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Re: ceramic lessons
[ Thread ][ Subject ][ Author ][ Date ]Linda Kelty
Tue, 15 Jun 1999 21:19:31 -0400
How about clay architecture? Have them investigate some of the structures
they find interesting to look at, that peak their curiosity, and have them
draw it prior to constructing it in slabs with applique and incising
techniques. My middle school students enjoy this, but we do it from
pictorial resources because of the limits on field trips and budget. Some
great pieces come from this lesson. We've made them 3 sided and placed
candles in them to animate them when the light flickers through the windows.
We've also extruded clay through screens for bushes and trees and used
colored sand for shingles and grass.
I've also assigned students to create something for their own home which is
both functional and decorative and fulfills a need in the home. We've had
wall mounted soap dishes, toothbrush holders, paper towel racks, etc. Some
have been very creative and the kids like making something that will do more
that sit and collect dust. Application often creates appreciation. Linda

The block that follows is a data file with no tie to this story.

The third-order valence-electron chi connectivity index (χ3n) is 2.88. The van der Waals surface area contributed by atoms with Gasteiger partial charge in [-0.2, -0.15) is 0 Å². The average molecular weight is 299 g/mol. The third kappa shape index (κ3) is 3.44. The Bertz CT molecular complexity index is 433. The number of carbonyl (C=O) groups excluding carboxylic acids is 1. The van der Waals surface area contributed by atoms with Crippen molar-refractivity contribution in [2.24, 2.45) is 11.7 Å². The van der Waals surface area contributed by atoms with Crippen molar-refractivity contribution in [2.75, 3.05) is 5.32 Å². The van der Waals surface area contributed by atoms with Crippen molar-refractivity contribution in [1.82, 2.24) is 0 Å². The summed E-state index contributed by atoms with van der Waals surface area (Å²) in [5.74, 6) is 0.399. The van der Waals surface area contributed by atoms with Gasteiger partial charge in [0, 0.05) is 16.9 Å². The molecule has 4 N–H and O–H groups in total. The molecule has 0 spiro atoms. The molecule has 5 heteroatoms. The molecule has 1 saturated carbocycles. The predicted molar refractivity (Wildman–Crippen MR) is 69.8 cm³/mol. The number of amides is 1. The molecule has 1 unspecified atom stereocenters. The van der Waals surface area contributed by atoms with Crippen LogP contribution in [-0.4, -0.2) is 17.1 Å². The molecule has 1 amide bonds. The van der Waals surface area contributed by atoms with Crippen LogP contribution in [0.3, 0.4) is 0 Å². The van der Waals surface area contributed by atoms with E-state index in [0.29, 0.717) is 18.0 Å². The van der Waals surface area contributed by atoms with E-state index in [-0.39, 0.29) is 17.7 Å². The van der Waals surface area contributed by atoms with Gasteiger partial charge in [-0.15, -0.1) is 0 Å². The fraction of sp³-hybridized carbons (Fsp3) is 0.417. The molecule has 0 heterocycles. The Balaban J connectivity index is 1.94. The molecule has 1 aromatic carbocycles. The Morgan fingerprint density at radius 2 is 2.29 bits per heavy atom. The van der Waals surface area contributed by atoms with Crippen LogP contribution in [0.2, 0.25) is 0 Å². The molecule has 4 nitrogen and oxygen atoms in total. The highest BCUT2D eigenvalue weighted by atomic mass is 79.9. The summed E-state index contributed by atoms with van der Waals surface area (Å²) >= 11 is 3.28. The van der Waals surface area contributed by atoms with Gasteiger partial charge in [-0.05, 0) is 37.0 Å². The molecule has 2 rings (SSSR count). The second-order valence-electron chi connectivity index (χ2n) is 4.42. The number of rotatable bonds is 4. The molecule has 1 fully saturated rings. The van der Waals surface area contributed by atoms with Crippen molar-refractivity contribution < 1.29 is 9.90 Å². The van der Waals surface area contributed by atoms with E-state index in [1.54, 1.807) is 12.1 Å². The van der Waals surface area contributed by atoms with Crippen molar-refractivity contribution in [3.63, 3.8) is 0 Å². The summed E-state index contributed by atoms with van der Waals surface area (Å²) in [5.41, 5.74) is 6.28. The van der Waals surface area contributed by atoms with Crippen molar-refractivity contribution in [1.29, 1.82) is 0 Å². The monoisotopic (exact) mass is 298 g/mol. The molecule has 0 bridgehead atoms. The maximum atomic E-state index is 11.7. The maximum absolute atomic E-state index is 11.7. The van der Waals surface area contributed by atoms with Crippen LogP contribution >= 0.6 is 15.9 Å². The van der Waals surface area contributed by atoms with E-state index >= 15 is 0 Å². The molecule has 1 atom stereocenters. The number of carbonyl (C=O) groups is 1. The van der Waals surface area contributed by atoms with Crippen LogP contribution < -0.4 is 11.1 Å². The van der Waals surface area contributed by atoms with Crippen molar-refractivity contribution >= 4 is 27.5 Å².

K. in Iowa
Date: Tuesday, June 15, 1999 9:31 PM
Subject: ceramic lessons
>I'm an elementary art teacher during the school year, but in the summers I
>teach high school students at a really worthwhile program in New Britain,
> Here students are paid minimum wage to learn and work on art projects and
>attend some basic job-skills courses. Our mayor started the program after
>viewing a similar one in Chicago. This year I'm working in ceramics with
>students. We have several local artists who will come in and guest-teach
>occasion. This helps me out in areas where I am weak (i.e. throwing) and
>provides the artists with a little extra income. I was wondering if anyone
>has any favorite lessons in handbuilding that they would like to share.
>of the lessons I do at the elementary level are transferrable, but I would
>like to collect ideas that would appeal to my new older audience.
>Thanks in advance,
>Michelle in CT